Vignettes from the Wild
Nerville, Taxi Driver, St. Lucia
The first time I met Nerville he was standing next to Dan, my childhood best buddy, talking casually. Dan introduced him as, "Hey I met this guy who is interested in boats..." This being the Caribbean, and St. Lucia specifically, my cynical side was on high alert. This guy wanted something from us, I was sure.
Well, he was a taxi driver, but we needed one anyway so I consented, confirmed the fair was $10US and asked where the car was. Then, he became invisible. I started grilling Dan on all the news from home and pointing out this or that feature of Vieux Fort, which is rich in character to say the least.
I was being rude, in retrospect. I had assumed Nerville was another local who saw every white person as a walking gold mine. After a few months of being leeched on nearly daily, my patience had worn thin.
Finally, Dan interrupted and said, "Nerville has a few questions". I looked over, oh yes, we had a driver. Right. I looked at him hard for the first time. He was in his late forties, and dressed casually. A critical eye showed that he was carefully manicured in every detail, his clothing wasn't loud, but it was top drawer, his few jewelry accents were rich, but subdued. He spoke slowly, with a quiet deferential style and clear correct language.
Hmmm. Turns out that Nerville owns a taxi operation, with 8-10 cars and drivers. Turns out he is childhood friends with key members of the board of directors of one of the largest resorts on the island, and that they are working to acquire a sailing catamaran to operate as a day charter from the resort offering sunset cruises and the like. And he had a few questions about boats.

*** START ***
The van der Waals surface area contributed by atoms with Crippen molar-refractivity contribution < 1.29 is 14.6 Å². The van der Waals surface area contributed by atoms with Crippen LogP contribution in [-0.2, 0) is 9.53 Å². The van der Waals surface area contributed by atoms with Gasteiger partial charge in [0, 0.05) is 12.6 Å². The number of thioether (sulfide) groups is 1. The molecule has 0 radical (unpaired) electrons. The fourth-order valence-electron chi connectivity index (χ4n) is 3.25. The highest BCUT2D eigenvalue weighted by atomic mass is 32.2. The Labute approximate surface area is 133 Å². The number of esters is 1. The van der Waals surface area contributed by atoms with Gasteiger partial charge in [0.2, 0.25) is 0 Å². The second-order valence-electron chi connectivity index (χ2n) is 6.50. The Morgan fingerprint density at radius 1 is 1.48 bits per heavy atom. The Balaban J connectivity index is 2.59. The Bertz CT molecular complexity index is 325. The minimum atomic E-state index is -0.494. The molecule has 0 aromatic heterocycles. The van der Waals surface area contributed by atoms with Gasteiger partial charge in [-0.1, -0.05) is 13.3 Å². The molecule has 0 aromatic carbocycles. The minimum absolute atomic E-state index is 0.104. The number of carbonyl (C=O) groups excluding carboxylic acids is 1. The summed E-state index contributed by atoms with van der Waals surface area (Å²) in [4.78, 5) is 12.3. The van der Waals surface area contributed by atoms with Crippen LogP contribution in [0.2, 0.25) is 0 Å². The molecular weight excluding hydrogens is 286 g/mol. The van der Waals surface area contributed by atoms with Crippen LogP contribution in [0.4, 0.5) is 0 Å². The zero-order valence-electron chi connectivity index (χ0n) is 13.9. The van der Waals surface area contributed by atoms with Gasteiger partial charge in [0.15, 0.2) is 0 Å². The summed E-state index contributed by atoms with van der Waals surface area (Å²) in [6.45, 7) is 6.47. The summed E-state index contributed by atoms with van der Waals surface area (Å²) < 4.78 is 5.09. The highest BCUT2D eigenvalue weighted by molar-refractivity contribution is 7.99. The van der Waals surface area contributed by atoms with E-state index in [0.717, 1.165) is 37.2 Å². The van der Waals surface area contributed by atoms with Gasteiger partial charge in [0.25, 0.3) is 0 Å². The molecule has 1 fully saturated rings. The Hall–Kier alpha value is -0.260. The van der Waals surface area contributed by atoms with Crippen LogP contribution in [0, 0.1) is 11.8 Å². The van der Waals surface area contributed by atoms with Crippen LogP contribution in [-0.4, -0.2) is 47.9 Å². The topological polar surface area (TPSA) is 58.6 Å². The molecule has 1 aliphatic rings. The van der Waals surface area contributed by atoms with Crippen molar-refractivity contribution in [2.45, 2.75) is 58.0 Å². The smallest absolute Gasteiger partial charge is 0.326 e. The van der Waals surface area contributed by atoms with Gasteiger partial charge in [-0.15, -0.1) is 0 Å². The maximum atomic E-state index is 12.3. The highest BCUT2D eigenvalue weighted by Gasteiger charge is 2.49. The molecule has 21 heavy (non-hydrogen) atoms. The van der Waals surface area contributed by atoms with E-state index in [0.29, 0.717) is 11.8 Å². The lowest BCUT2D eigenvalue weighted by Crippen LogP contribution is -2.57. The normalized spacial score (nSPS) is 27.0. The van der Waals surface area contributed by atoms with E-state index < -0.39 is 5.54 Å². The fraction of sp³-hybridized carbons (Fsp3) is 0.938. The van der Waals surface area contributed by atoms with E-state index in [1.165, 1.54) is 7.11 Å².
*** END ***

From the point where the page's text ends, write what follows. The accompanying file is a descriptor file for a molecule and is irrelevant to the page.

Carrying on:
Well, you can imagine where that led. Talking to a local entrepreneur who saw opportunity to add value, and not just get something, was a refreshing change. We stood on the fishing pier looking out at the anchorage in the pre-sunset glow and discussed various merits of this or that style boat with his business goals in mind. Turns out Nerville had done his research and knew many of the salient details of various designs and what might make sense with his budget.
I watched him closely and found a person who was completely confident in his poise, thoughtful and a good listener. The sharper he proved to be, the stupider I felt.
In the end we shook hands and he gave me his card. I figured that was that.
As it turned out though, we were back in Vieux Fort a week later to get Grandma. Instead of running the gamut of taxi drivers all vying for attention, we called Nerv. His man was there ahead of us with his "Nerv's Taxi" spotless white shirt.
But there was a surprise, Grandma came with a friend she had met on the flight. A young lady who had planned to rent a car, only to find out she had hours of mountainous driving ahead, some on one lane hurricane washed out roads, and at night through some questionable areas where ganji (marijuana) is the principle crop.
Not a good idea. She was on the company dime, so didn't mind paying more for a taxi driver with whom she "would feel safe".
I knew who to call. We rendezvoused with Nerville where his street met the main road. Our driver took the lady in the Lexus and Nerville delivered Grandma and I back to the boat. I pumped him for information on the local economy, the vagaries of Soufrière (our worst experience so far) and I was again impressed with his observant eye and thoughtful insights.
We shook hands and his parting words were, "If you need anything, call me". There was a flavor to the delivery that was more than perfunctory. I had the distinct impression that "anything" meant help in a bind and, living on a high maintenance boat in a foreign land full of many resentful inhabitants, that might prove to be more than convenient.
In case you are in St. Lucia in need of a top notch professional, please email Nerv at firstname.lastname@example.org or call (758) 724-8885.